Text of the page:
In the spring of 1934, after John Dillinger escaped the Crown Point [Indiana] Jail, he headed to St. Paul and shortly thereafter, joined a new gang that included Baby Face Nelson. However, Nelson’s penchant for shooting and killing did not sit well with the calm, cool and collected Dillinger and the two often argued. On one occasion, Nelson was assigned to stand watch outside a bank while other members robbed it and when Dillinger and the others came out, a man was lying on the ground writhing in pain after being shot by Nelson. “Did you have to do that?!” Dillinger reprimanded him. Many who have studied Depression era gangsters claim it was Nelson’s instability that brought unwanted attention – specifically that of J. Edgar Hoover’s newly formed Bureau of Investigation – to the Dillinger gang. While Dillinger insisted his men avoid unnecessary violence and when he let hostages out of the car, would give them bus fare home, Nelson had a hair-trigger temper and little regard for human life.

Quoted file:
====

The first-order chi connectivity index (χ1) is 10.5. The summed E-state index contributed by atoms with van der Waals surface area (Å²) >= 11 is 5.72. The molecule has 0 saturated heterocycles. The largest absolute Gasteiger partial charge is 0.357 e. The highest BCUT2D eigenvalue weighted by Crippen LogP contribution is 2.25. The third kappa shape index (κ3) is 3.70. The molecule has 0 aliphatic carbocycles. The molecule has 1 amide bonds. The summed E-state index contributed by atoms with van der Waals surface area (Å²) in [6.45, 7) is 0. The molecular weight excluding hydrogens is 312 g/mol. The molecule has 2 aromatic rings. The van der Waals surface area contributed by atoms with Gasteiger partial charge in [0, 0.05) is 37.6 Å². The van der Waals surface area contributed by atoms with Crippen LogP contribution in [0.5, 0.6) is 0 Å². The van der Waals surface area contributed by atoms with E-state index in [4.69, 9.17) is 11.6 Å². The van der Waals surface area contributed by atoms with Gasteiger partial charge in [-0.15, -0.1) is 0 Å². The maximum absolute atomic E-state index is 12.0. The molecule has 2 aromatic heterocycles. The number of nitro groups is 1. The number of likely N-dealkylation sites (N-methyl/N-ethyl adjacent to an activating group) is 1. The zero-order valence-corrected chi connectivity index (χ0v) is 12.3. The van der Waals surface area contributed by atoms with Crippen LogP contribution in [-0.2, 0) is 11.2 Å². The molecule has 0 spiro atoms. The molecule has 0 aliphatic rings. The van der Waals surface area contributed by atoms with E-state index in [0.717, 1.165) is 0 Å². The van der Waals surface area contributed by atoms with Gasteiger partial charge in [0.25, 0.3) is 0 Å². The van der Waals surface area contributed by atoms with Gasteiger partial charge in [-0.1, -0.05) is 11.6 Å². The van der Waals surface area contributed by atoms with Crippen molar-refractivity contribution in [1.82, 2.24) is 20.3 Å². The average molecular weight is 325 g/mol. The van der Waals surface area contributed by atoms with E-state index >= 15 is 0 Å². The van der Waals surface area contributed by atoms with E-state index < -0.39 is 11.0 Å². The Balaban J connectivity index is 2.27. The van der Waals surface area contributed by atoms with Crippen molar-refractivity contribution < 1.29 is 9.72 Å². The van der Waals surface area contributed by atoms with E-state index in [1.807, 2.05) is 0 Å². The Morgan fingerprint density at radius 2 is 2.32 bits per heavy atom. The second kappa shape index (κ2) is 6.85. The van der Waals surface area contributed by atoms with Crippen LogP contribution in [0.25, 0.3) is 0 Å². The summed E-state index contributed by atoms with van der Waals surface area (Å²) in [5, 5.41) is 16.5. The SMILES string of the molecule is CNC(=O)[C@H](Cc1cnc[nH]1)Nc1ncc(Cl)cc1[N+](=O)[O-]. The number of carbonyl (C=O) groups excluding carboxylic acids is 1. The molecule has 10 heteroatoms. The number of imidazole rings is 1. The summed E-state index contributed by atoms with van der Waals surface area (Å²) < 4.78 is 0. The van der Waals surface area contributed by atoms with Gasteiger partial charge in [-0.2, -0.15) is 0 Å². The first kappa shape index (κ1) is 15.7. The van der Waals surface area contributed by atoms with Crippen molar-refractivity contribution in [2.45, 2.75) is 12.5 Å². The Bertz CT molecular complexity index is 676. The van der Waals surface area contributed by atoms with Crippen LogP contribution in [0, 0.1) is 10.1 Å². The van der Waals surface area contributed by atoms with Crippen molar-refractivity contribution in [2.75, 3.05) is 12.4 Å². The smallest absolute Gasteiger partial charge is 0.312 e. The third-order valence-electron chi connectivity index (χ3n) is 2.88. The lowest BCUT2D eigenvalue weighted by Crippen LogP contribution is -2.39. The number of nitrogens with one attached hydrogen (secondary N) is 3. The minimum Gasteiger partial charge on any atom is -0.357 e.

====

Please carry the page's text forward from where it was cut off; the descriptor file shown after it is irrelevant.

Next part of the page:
In April 1934, the gang went into hiding at the Little Bohemia Lodge in Manitowish Waters, Wisconsin. Unfortunately, the owners of the hideout tipped off government agents and in the early morning hours of Sunday, April 22, agents, led by Hoover favorite Melvin Purvis, opened fire on the building, killing one innocent bystander and injuring two others. As the raid commenced, Dillinger and the other men quietly escaped through a back door, but Nelson returned fire before fleeing. He later forced his way into a nearby home and car-jacked a law enforcement vehicle, killing one of Hoover’s men and wounding a second agent as well as a local policeman. The gangsters’ women, including Helen Gillis, were left behind and all were arrested.
The bungled Little Bohemia raid embarrassed Hoover and the government. The killing of an innocent bystander caused the agency to redouble its efforts to capture Dillinger, who, by this time, was designated Public Enemy No. 1.